That same year, a similarly gory film with much less artful delivery also played up the racial divide in France. Frontière(s) deals with a group of thieves who take advantage of the race riots and hide in the countryside. Cue neo-Nazi family who takes them captive and puts them through undo torture and degradation. The terrible things happening to terrible people trope was already very tired in America by the time this film was conceived, and its reception was as cold as the former SS officer Von Geisler who led the torture in this film.
The most recent release in this new wave has taken the French horror film to its conclusion, and has possibly signaled the end of this little movement. Martyrs is an exercise in pain. What begins as a possible boogeyman tale spins quickly into a revenge plot, and then draws us through a razor-laden cavern of, well, that would be spoiling. There is too much about this film to talk about. It is easily the most divisive film among horror fans in a generation and deservedly so. It treats the viewer with the same disdain it treats its two female leads.
Following the success that Aja had after the American release of High Tension, he has seen a lot of success in the American market. His harrowing remake of The Hills Have Eyes is better than the original. After screenwriting the 2007 thriller P2, he began work on Mirrors, a remake of a 2003 Japanese film. Beyond that, it's been announced that Aja is helming Piranha 3-D, a remake of the 1978 Joe Dante film which was, in effect, a retarded remake of Jaws. How the mighty have fallen.
What is it that makes a young and vibrant artist like Aja be pulled into a cycle of artistically limp remakes? He's not alone. In fact, all of the other filmmakers mentioned in this article, besides Gaspar Noé, have been attached to remakes in America. David Moreau and Xavier Palud from Ils directed the horrendous Jessica Alba vehicle The Eye, which was a remake of a Japanese film. Xavier Gens from Frontiére(s) directed Hitman, a video game movie, but still artistically limp. Alexandre Bustillo and Julien Maury from Á l'intérieur were on deck to direct the remake of Clive Barker's Hellraiser (typing that sent a little spike of ice into my heart), but their screenplay was rejected. One would hope for being too brutal. They were replaced as screenwriters by Patrick Melton and Marcus Dunstan (Saw IV, Saw V and Feast), and after going over the script with the new screenwriters and producers, quickly left the project. The corpse had barely stopped quivering when it was picked up by Martyrs director Pascal Laugier, to only drop the remake once again. At least someone in this batch of French filmmakers had some integrity.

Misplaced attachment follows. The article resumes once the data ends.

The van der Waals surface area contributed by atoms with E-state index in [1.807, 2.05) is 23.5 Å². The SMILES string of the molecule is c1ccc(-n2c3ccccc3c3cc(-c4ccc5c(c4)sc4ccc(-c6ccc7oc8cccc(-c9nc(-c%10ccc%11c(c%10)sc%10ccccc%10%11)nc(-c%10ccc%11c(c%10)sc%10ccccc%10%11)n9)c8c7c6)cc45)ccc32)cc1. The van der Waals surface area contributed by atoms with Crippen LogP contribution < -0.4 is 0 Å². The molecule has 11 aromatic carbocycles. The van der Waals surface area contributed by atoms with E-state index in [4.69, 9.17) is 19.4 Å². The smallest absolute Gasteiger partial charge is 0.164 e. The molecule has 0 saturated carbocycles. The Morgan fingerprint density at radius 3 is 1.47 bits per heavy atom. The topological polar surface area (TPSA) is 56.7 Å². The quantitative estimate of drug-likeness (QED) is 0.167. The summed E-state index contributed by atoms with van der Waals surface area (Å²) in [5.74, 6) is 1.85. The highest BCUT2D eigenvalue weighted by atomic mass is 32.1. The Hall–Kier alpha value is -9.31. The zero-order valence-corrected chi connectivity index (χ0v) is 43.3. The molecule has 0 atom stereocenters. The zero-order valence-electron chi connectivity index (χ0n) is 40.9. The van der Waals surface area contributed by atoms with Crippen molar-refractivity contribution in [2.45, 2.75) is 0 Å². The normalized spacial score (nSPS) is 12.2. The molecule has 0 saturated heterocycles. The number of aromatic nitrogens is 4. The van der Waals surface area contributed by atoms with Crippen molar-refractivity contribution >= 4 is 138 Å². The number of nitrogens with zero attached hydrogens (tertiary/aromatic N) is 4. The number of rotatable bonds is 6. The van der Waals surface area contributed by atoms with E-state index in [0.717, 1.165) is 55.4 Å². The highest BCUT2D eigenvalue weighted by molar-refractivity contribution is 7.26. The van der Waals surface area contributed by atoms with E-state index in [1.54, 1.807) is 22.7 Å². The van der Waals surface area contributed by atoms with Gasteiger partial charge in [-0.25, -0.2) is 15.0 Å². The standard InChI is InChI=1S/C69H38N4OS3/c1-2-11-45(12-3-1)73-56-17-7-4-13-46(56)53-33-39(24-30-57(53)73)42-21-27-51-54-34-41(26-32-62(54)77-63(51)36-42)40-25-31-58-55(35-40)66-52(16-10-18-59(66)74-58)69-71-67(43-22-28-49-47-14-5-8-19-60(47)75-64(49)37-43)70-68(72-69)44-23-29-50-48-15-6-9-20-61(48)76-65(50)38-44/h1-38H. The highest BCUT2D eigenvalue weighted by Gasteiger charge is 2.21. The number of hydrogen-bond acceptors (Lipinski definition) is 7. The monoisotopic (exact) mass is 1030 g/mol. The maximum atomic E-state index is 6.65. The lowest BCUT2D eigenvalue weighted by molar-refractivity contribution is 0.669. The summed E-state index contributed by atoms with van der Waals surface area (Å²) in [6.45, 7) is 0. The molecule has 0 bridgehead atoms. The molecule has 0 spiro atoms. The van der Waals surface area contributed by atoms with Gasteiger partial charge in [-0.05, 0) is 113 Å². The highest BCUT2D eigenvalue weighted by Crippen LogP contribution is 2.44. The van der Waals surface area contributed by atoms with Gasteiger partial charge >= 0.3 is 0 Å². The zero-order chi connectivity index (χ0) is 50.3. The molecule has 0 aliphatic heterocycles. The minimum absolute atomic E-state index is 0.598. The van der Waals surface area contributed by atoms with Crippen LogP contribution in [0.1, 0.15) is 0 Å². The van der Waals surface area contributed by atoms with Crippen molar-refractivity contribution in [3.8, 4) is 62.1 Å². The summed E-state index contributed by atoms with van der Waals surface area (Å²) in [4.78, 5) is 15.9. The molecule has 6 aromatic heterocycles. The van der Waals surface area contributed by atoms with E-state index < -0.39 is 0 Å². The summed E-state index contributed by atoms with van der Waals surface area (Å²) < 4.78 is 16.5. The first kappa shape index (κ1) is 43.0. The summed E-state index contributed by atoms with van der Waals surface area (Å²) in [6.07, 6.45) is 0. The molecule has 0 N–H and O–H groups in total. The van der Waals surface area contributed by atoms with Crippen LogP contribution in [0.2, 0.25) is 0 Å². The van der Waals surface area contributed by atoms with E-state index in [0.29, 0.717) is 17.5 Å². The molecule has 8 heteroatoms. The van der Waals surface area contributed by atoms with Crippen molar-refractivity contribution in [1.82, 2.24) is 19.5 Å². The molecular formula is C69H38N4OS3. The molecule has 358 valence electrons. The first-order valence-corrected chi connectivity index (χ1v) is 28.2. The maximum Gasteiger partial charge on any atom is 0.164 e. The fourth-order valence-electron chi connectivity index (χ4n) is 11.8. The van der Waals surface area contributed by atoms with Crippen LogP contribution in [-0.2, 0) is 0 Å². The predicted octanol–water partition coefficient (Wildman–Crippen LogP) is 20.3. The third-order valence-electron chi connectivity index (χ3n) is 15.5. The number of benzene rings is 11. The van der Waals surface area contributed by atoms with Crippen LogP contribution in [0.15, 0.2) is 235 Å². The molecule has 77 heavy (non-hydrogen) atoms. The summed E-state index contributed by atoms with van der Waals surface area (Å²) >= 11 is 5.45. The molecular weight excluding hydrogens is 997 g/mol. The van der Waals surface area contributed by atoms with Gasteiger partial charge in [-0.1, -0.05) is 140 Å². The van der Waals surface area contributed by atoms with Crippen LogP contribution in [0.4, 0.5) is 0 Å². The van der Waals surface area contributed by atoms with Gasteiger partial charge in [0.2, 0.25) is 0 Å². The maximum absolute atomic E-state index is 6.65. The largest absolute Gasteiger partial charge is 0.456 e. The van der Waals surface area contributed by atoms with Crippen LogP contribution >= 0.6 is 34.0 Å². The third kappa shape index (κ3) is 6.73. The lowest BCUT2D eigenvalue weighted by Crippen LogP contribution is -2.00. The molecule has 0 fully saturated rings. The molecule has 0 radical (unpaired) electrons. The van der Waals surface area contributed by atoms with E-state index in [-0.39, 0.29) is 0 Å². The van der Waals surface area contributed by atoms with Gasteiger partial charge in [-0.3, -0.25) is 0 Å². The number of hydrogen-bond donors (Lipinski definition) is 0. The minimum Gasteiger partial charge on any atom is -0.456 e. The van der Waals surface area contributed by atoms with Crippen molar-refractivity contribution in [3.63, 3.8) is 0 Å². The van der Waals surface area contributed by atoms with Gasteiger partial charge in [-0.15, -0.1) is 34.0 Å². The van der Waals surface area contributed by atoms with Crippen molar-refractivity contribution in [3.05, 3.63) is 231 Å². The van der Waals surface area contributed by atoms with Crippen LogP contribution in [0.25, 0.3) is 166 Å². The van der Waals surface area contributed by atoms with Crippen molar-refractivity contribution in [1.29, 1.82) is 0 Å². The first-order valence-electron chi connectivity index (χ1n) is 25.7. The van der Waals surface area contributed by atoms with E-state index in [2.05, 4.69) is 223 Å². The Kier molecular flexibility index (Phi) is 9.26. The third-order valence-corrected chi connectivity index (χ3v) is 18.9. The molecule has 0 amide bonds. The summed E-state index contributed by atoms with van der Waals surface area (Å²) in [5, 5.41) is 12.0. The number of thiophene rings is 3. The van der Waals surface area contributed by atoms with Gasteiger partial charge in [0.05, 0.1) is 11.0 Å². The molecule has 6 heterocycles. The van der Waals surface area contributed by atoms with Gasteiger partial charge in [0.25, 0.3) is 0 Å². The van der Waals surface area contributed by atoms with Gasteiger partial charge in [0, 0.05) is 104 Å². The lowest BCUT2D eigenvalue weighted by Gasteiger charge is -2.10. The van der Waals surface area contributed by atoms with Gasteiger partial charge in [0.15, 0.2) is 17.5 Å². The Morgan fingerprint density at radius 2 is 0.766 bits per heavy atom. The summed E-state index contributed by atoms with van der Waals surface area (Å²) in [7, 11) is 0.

In the end, I suppose it is the siren call of Hollywood that gets those remakes going. You can't really blame the filmmakers whose paychecks for helming remakes is often more than what a popular film will gross in France. The blame should be placed on Hollywood. It is well-known that American audiences won't watch a subtitled film in theatres. (Hate mail can be sent to...) So then why would you hire a filmmaker responsible for those subtitled films to remake a film done in another language to be done in English? It's all a bit confusing.
Another interesting little morsel of this movement of French horror films is the clear influence of American cinema. It is impossible to deny the American slasher's influence on Haute Tension and À l'intérieur, or the clear ripping off of Texas Chainsaw Massacre by the minds behind Frontière(s). Laugier himself has pointed out the influence Hostel had on Martyrs, though most would ask why he did such a thing. In this case, the question must be asked: are we seeing the French invasion of American cinema or vice versa?
For that matter, can we call these recent few films a movement? I prefer to think of it as a batch of filmmakers having their creativity stifled, if not snuffed out, by a machine they are unfamiliar with. Not to sound pretentious, but cinema is very much an art in Europe — France in particular — and cinema is a long dead beast in America with the occasional nerve spasm. Maybe the French are just injecting a little life into it?